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Showing posts from August, 2019

Lev Ozerov offers fifty shrewd and moving glimpses into the lives of Soviet writers, composers, and artists caught between the demands of art and politics. Composed in free verse of deceptively artless simplicity, Ozerov’s portraits are like nothing else in Russian poetry

Edoardo Albinati examines radical politics, religious poetry, and Hellenic philosophy, his country’s long dalliance with fascism, and even Alfred Hitchcock in an exhaustive manner that winds up bordering on extreme navel-gazing. Albinati’s centerpiece is the real-life murder and rape of two women by his near-peers at the all-boys school of San Leone Magno in 1975. The man as an incurable disease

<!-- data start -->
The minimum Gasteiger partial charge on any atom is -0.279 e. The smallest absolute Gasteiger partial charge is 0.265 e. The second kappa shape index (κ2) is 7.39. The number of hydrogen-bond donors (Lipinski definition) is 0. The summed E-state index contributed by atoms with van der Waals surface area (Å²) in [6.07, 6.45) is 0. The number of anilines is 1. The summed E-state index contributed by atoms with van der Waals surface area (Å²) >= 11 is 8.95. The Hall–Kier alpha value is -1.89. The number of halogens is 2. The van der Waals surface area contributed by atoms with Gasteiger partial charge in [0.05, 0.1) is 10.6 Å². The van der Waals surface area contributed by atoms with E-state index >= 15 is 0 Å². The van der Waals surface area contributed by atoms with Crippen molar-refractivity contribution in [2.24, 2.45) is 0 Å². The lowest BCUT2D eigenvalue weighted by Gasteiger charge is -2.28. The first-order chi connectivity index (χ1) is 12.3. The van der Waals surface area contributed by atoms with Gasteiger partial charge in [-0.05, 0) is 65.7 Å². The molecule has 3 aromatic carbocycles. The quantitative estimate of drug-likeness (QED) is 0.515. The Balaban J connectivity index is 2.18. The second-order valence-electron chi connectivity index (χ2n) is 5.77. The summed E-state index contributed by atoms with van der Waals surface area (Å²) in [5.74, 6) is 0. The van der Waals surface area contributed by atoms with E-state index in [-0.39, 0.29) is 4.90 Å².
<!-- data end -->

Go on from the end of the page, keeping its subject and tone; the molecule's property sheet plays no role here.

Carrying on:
James Schuyler - The reader discovers that beneath the book’s apparently guileless surface lies a sophisticated awareness of the complicated ways in which words work to define the boundaries between fantasy and reality, innocence and knowledge